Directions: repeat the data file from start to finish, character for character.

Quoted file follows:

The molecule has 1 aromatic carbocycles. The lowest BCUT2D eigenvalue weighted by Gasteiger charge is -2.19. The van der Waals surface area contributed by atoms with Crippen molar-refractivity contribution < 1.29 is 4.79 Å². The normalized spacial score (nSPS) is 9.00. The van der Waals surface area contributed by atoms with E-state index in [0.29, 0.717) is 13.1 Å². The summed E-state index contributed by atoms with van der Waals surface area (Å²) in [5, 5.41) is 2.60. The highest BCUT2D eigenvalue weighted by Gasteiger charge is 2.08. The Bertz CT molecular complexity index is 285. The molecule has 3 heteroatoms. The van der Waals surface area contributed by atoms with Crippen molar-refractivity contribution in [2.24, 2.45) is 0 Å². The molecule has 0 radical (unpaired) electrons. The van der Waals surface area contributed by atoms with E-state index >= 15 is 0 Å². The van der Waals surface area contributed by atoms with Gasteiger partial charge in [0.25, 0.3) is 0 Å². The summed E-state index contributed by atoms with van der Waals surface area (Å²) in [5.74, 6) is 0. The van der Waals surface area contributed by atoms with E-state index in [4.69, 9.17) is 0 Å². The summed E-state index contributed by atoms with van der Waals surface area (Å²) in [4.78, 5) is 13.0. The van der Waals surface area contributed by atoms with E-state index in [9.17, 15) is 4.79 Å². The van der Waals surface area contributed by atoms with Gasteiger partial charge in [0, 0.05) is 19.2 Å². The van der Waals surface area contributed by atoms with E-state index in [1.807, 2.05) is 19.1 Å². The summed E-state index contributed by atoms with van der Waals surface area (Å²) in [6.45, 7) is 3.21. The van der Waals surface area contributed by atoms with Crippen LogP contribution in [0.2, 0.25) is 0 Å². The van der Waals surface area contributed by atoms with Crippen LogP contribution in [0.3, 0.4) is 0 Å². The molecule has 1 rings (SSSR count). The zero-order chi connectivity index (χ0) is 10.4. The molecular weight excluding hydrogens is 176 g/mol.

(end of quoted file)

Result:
The molecule has 1 aromatic carbocycles. The lowest BCUT2D eigenvalue weighted by Gasteiger charge is -2.19. The van der Waals surface area contributed by atoms with Crippen molar-refractivity contribution < 1.29 is 4.79 Å². The normalized spacial score (nSPS) is 9.00. The van der Waals surface area contributed by atoms with E-state index in [0.29, 0.717) is 13.1 Å². The summed E-state index contributed by atoms with van der Waals surface area (Å²) in [5, 5.41) is 2.60. The highest BCUT2D eigenvalue weighted by Gasteiger charge is 2.08. The Bertz CT molecular complexity index is 285. The molecule has 3 heteroatoms. The van der Waals surface area contributed by atoms with Crippen molar-refractivity contribution in [2.24, 2.45) is 0 Å². The molecule has 0 radical (unpaired) electrons. The van der Waals surface area contributed by atoms with E-state index >= 15 is 0 Å². The van der Waals surface area contributed by atoms with Gasteiger partial charge in [0.25, 0.3) is 0 Å². The summed E-state index contributed by atoms with van der Waals surface area (Å²) in [5.74, 6) is 0. The van der Waals surface area contributed by atoms with E-state index in [4.69, 9.17) is 0 Å². The summed E-state index contributed by atoms with van der Waals surface area (Å²) in [4.78, 5) is 13.0. The van der Waals surface area contributed by atoms with E-state index in [9.17, 15) is 4.79 Å². The van der Waals surface area contributed by atoms with Gasteiger partial charge in [0, 0.05) is 19.2 Å². The van der Waals surface area contributed by atoms with E-state index in [1.807, 2.05) is 19.1 Å². The summed E-state index contributed by atoms with van der Waals surface area (Å²) in [6.45, 7) is 3.21. The van der Waals surface area contributed by atoms with Crippen LogP contribution in [0.2, 0.25) is 0 Å². The van der Waals surface area contributed by atoms with Crippen LogP contribution in [0.3, 0.4) is 0 Å². The molecule has 1 rings (SSSR count). The zero-order chi connectivity index (χ0) is 10.4. The molecular weight excluding hydrogens is 176 g/mol.